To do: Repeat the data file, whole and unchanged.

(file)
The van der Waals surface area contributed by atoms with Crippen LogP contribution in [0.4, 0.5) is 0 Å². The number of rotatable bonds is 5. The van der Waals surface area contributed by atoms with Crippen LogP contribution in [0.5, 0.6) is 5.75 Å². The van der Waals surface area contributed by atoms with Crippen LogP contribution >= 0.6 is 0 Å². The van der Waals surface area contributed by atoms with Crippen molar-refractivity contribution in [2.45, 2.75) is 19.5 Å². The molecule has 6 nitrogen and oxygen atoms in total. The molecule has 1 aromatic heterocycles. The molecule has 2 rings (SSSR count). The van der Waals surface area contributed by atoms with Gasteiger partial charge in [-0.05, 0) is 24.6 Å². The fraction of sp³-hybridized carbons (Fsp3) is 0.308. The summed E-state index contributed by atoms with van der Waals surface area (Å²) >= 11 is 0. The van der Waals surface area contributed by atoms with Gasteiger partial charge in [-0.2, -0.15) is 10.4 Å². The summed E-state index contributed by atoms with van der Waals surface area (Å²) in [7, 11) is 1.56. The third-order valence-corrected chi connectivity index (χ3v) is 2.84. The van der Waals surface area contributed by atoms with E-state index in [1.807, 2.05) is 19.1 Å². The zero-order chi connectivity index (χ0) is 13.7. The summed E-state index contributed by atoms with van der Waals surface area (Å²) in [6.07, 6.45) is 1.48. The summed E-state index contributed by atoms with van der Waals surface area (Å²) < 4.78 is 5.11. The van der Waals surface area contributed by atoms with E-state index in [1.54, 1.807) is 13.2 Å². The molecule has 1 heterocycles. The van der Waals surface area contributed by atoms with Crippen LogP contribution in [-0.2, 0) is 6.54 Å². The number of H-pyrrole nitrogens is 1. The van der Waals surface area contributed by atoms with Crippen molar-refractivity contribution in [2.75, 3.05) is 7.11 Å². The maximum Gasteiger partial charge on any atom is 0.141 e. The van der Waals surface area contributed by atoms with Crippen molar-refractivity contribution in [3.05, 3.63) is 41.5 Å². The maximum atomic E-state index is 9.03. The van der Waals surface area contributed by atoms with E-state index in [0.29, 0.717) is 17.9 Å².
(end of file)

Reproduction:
The van der Waals surface area contributed by atoms with Crippen LogP contribution in [0.4, 0.5) is 0 Å². The number of rotatable bonds is 5. The van der Waals surface area contributed by atoms with Crippen LogP contribution in [0.5, 0.6) is 5.75 Å². The van der Waals surface area contributed by atoms with Crippen LogP contribution >= 0.6 is 0 Å². The van der Waals surface area contributed by atoms with Crippen molar-refractivity contribution in [2.45, 2.75) is 19.5 Å². The molecule has 6 nitrogen and oxygen atoms in total. The molecule has 1 aromatic heterocycles. The molecule has 2 rings (SSSR count). The van der Waals surface area contributed by atoms with Gasteiger partial charge in [-0.05, 0) is 24.6 Å². The fraction of sp³-hybridized carbons (Fsp3) is 0.308. The summed E-state index contributed by atoms with van der Waals surface area (Å²) >= 11 is 0. The van der Waals surface area contributed by atoms with Gasteiger partial charge in [-0.2, -0.15) is 10.4 Å². The summed E-state index contributed by atoms with van der Waals surface area (Å²) in [7, 11) is 1.56. The third-order valence-corrected chi connectivity index (χ3v) is 2.84. The van der Waals surface area contributed by atoms with E-state index in [1.807, 2.05) is 19.1 Å². The zero-order chi connectivity index (χ0) is 13.7. The summed E-state index contributed by atoms with van der Waals surface area (Å²) in [6.07, 6.45) is 1.48. The summed E-state index contributed by atoms with van der Waals surface area (Å²) < 4.78 is 5.11. The van der Waals surface area contributed by atoms with E-state index in [1.54, 1.807) is 13.2 Å². The molecule has 1 heterocycles. The van der Waals surface area contributed by atoms with Crippen LogP contribution in [-0.2, 0) is 6.54 Å². The number of H-pyrrole nitrogens is 1. The van der Waals surface area contributed by atoms with Crippen molar-refractivity contribution in [2.75, 3.05) is 7.11 Å². The maximum Gasteiger partial charge on any atom is 0.141 e. The van der Waals surface area contributed by atoms with Crippen molar-refractivity contribution in [3.05, 3.63) is 41.5 Å². The maximum atomic E-state index is 9.03. The van der Waals surface area contributed by atoms with E-state index in [0.29, 0.717) is 17.9 Å².